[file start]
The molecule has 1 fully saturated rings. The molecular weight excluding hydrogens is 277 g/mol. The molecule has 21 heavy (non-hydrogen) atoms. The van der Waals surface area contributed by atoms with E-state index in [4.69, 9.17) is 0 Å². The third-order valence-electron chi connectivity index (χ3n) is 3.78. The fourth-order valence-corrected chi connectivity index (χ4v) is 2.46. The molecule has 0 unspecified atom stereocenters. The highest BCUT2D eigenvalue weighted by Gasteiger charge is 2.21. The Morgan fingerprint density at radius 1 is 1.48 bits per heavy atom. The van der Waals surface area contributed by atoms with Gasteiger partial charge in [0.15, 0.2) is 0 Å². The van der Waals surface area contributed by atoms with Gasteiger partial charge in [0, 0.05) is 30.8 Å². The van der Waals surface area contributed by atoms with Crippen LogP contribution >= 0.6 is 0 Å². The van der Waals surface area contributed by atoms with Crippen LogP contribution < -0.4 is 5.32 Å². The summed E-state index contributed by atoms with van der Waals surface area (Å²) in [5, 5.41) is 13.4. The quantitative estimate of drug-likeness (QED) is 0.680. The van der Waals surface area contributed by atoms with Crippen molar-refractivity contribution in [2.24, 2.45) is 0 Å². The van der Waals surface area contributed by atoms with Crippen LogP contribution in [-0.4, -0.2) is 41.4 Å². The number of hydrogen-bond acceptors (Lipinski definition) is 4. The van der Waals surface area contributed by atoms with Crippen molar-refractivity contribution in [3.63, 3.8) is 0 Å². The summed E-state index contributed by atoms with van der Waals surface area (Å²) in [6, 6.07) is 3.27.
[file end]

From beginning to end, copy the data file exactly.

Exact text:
The molecule has 1 fully saturated rings. The molecular weight excluding hydrogens is 277 g/mol. The molecule has 21 heavy (non-hydrogen) atoms. The van der Waals surface area contributed by atoms with E-state index in [4.69, 9.17) is 0 Å². The third-order valence-electron chi connectivity index (χ3n) is 3.78. The fourth-order valence-corrected chi connectivity index (χ4v) is 2.46. The molecule has 0 unspecified atom stereocenters. The highest BCUT2D eigenvalue weighted by Gasteiger charge is 2.21. The Morgan fingerprint density at radius 1 is 1.48 bits per heavy atom. The van der Waals surface area contributed by atoms with Gasteiger partial charge in [0.15, 0.2) is 0 Å². The van der Waals surface area contributed by atoms with Gasteiger partial charge in [0, 0.05) is 30.8 Å². The van der Waals surface area contributed by atoms with Crippen LogP contribution >= 0.6 is 0 Å². The van der Waals surface area contributed by atoms with Crippen LogP contribution < -0.4 is 5.32 Å². The summed E-state index contributed by atoms with van der Waals surface area (Å²) in [5, 5.41) is 13.4. The quantitative estimate of drug-likeness (QED) is 0.680. The van der Waals surface area contributed by atoms with Crippen molar-refractivity contribution in [2.24, 2.45) is 0 Å². The van der Waals surface area contributed by atoms with Crippen LogP contribution in [-0.4, -0.2) is 41.4 Å². The number of hydrogen-bond acceptors (Lipinski definition) is 4. The van der Waals surface area contributed by atoms with Crippen molar-refractivity contribution in [3.63, 3.8) is 0 Å². The summed E-state index contributed by atoms with van der Waals surface area (Å²) in [6, 6.07) is 3.27.